Faking data for security sounds unrealistic. However, it is an important strategy across data platforms. Formally known as data masking, it adds functional value to the same set that appears differently. Remember, its market value is marching towards USD 1268 million by 2028, making it a differentiator while picking the best tool. Before I discuss those, let’s understand what it’s all about and the top techniques.
Data masking creates a ‘copy’ of a data set with a similar structure but may vary in value. It is an important technique to protect sensitive data by making it unidentifiable and immutable to unauthorized users.
Data masking is important for ensuring consistency and usability across multiple databases. The purpose behind creating a functional substitute is to use it for QA, user training and demonstrations without revealing the actual values.
Importance of data masking
Emulating data to protect sensitive information and yet achieve a few other things has the following benefits:
• It enables organizations to stay in compliance with GDPR by eliminating the risk of sensitive data exposure. Thus, it offers a competitive edge to others.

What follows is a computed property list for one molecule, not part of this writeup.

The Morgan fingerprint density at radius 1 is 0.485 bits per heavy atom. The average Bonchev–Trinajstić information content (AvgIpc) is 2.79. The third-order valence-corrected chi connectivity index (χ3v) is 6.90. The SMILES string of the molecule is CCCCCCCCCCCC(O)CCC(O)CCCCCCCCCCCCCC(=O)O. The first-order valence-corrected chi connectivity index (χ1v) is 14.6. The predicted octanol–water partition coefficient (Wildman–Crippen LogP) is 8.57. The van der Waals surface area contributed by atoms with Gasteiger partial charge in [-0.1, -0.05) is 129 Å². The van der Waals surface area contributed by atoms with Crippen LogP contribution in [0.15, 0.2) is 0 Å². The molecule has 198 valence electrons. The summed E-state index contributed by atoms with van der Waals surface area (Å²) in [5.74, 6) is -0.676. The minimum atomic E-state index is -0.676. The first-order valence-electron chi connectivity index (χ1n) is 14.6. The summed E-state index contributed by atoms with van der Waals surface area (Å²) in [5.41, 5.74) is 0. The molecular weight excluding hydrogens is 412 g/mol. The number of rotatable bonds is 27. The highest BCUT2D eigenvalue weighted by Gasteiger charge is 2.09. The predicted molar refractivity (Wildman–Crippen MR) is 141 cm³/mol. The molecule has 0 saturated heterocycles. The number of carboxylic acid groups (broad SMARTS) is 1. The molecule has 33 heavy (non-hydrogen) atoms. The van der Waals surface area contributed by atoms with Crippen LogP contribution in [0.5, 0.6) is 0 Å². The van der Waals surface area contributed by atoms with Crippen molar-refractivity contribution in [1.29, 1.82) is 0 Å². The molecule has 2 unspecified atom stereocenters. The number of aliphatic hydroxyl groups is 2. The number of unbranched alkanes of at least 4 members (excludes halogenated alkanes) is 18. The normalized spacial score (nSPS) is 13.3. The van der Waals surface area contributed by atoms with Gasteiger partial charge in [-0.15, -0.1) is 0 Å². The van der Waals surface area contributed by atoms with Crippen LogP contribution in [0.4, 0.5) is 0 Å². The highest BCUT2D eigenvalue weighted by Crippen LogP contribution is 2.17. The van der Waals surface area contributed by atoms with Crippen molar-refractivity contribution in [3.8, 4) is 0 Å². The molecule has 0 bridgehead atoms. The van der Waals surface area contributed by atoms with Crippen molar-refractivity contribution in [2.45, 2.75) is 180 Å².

• It ensures end-to-end security and makes the data useless even if hackers access it.
• Eliminates the risk of exposure during data sharing with third-party applications.
Moreover, organizations engaging in outsourced partnerships are at continuous risk of exposing their data to a third party. With masking, they can proceed with confidence and without any concerns. Among many, the following are the most common types of data where masking is widely applicable:
• Protected health information
• Personally Identifiable Information
• Payment Card Information
• Intellectual property
Top Data Masking Techniques
While there are many on the list, I am narrowing it down to the most important ones:
As the name suggests, this technique uses an encryption algorithm to mask the data. Only an encryption key can be used to decrypt it. The data is secure as long as authorized users only hold the key. In any case, unauthorized access could expose the data.
Scrambling jumbles the characters, numbers and special characters into a new data value that hides the original content.
It’s a simple technique, doesn’t imply to all data types and is not the best of all techniques to mask sensitive data. For example, the employee ID that reads 12345 is masked into 23154; it may not be difficult for hacking algorithms to decipher the original number.
This technique applies a null value to the targeted data column so that actual data stays hidden from any unauthorized user. However, it reduces data integrity and makes QA harder.
It masks the data by substituting its original value with a new one; without impacting the original contents and details. The simplistic technique works well across several data types. For example, masking the business partner names with a lookup file. Disguising the original ‘look’ often helps in protecting it from breaches.